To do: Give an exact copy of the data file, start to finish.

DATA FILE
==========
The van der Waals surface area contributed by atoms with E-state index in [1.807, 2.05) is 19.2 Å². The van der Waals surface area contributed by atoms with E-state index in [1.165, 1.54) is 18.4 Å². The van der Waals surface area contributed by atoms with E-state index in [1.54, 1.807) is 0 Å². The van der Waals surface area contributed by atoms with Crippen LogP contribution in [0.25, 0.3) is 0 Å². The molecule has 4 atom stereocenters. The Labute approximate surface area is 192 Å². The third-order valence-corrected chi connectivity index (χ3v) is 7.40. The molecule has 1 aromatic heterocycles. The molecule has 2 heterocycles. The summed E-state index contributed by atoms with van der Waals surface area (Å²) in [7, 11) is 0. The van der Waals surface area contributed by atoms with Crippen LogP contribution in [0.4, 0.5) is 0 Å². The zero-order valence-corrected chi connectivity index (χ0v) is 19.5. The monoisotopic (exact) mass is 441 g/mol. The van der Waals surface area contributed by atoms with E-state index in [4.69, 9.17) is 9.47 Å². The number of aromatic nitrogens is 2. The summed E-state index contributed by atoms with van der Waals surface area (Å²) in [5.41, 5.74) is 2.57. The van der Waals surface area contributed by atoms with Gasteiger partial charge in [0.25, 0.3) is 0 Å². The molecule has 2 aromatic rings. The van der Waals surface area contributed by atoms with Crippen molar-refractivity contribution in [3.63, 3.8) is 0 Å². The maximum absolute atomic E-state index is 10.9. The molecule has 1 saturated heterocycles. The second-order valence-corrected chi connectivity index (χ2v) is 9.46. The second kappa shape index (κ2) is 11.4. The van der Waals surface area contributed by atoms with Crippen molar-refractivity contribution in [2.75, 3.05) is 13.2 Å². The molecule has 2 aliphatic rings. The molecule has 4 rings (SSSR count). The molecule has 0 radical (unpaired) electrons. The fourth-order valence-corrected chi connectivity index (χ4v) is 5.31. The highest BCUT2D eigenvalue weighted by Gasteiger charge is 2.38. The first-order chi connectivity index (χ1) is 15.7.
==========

The van der Waals surface area contributed by atoms with E-state index in [1.807, 2.05) is 19.2 Å². The van der Waals surface area contributed by atoms with E-state index in [1.165, 1.54) is 18.4 Å². The van der Waals surface area contributed by atoms with E-state index in [1.54, 1.807) is 0 Å². The van der Waals surface area contributed by atoms with Crippen LogP contribution in [0.25, 0.3) is 0 Å². The molecule has 4 atom stereocenters. The Labute approximate surface area is 192 Å². The third-order valence-corrected chi connectivity index (χ3v) is 7.40. The molecule has 1 aromatic heterocycles. The molecule has 2 heterocycles. The summed E-state index contributed by atoms with van der Waals surface area (Å²) in [7, 11) is 0. The van der Waals surface area contributed by atoms with Crippen LogP contribution in [0.4, 0.5) is 0 Å². The zero-order valence-corrected chi connectivity index (χ0v) is 19.5. The monoisotopic (exact) mass is 441 g/mol. The van der Waals surface area contributed by atoms with E-state index in [4.69, 9.17) is 9.47 Å². The number of aromatic nitrogens is 2. The summed E-state index contributed by atoms with van der Waals surface area (Å²) in [5.41, 5.74) is 2.57. The van der Waals surface area contributed by atoms with Gasteiger partial charge in [0.25, 0.3) is 0 Å². The molecule has 2 aromatic rings. The van der Waals surface area contributed by atoms with Crippen molar-refractivity contribution in [3.63, 3.8) is 0 Å². The maximum absolute atomic E-state index is 10.9. The molecule has 1 saturated heterocycles. The second-order valence-corrected chi connectivity index (χ2v) is 9.46. The second kappa shape index (κ2) is 11.4. The van der Waals surface area contributed by atoms with Crippen molar-refractivity contribution in [2.75, 3.05) is 13.2 Å². The molecule has 2 aliphatic rings. The molecule has 4 rings (SSSR count). The molecule has 0 radical (unpaired) electrons. The fourth-order valence-corrected chi connectivity index (χ4v) is 5.31. The highest BCUT2D eigenvalue weighted by Gasteiger charge is 2.38. The first-order chi connectivity index (χ1) is 15.7.